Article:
Friday, March 29, 2024

Lambs and Easter

One of the most popular Easter symbols is the lamb, which is featured in the book of Genesis as a substitute sacrifice for Abraham’s son (Genesis 22).

Sheep show up again and again in the Bible. 

Jews were commanded to eat lamb for Passover (Exodus 12) and Jesus was crucified immediately after eating a Passover meal with his disciples. 

When Jesus is referred to as "the Lamb" in the New Testament, it is without a doubt a reference to the Abraham substitute-sacrifice story.

So are Christian nations big consumers of lamb or mutton? 

In comparison to some non-Christian countries, they are not.

The number one consumer of lamb or mutton is Mongolia.  The UK is not in the top ten, and the US is so far down the list, it’s on another page.

Sheep and lamb consumption in the UK is in modest decline, while chicken consumption has soared, and beef is slowly growing.  In the US, most folks can go a decade without eating a lamb chop.

What about wool?

Most sheep wool is from meat sheep, and is so worthless it’s thrown out, burned, or used as insulation. Wool is, for the most part, a waste product of the sheep meat industry.


Viatecio said...

Before moving out of state, I lived near a butcher that specialized in goat and lamb, especially for the local immigrant where specific slaughter practices were necessary. It was some of the best meat ever at a decent price and I miss it. The lamb was never strong like a lot of store-bought mutton and the goat was delicious: I'd describe it as beefy with a hint of mutton flavor. While I live in a state that has a very high population of immigrants that enjoy savory meals from those animals, my smaller city does not have a butcher or retailer for those types of meats and it's hard to find outside of driving to the nearest major metropolitan area over an hour away.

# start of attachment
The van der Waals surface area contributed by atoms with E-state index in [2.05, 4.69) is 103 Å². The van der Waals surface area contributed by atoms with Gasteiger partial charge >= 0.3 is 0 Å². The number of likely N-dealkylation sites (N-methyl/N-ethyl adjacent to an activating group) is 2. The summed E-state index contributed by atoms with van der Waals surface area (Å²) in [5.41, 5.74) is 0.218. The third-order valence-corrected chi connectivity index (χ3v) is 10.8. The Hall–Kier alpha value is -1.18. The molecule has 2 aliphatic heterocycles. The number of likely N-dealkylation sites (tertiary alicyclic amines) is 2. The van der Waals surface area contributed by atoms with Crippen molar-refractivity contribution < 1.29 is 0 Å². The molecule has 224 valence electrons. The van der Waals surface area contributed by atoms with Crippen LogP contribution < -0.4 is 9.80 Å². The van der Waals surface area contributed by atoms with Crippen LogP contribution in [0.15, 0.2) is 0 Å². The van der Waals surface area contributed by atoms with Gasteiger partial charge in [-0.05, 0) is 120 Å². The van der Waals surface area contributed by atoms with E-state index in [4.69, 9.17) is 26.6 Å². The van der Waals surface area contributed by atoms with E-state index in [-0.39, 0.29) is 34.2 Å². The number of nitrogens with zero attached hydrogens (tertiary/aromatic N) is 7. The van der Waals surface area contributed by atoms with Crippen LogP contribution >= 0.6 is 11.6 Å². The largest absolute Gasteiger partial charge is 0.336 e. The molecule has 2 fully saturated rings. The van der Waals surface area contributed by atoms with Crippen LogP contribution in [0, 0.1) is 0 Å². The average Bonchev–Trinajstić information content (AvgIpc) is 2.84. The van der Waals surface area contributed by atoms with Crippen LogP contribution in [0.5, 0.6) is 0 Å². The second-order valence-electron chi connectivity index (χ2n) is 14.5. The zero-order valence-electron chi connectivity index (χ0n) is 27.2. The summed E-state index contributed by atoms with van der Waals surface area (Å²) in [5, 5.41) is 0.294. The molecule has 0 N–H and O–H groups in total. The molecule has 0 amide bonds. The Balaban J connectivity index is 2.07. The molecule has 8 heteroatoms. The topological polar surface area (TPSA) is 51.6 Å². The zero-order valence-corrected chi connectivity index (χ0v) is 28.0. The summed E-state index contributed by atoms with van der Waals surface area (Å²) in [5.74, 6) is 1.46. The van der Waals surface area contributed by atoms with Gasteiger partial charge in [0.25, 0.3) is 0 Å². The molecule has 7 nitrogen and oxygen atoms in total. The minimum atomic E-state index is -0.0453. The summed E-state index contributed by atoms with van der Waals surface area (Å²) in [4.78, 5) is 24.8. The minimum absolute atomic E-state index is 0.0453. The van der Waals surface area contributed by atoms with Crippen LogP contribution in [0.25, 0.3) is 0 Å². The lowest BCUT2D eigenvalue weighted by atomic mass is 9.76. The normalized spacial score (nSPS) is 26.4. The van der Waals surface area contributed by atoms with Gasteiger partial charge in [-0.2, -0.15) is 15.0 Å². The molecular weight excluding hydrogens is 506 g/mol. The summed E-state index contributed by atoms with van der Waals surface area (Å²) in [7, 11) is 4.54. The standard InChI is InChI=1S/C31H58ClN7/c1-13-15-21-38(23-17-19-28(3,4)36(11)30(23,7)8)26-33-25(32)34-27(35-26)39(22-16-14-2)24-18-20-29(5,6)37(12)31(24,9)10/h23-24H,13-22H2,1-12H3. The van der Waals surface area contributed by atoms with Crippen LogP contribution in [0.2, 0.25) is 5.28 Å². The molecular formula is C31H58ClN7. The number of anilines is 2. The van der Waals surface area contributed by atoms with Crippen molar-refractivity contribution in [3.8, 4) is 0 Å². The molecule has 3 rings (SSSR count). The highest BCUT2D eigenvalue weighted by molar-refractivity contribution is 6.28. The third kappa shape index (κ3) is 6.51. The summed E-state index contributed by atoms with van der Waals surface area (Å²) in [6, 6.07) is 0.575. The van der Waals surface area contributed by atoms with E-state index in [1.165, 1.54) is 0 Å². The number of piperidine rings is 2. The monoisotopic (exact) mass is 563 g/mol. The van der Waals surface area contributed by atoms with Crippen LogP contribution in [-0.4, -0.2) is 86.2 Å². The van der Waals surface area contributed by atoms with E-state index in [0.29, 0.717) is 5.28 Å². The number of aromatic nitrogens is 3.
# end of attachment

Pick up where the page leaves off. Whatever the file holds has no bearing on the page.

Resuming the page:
I grew up on boneless skinless chicken breast meat (thank you AHA and my parents for buying into those terrible recommendations hook-line-sinker!) and hate it with a passion. Much prefer thigh meat anymore when cooking chicken. Fat is a nutrient to be celebrated in moderation with a healthy lifestyle in this modern sedentary world and best of all, FLAVOR!

Doberdeb said...

The reason for the high amounts of chicken is the feed to meat conversion. Then pork, beef and lamb. There is a higher return for raising chicken than other meat, I know as we raised our own for years. Also easier for the homesteader to slaughter.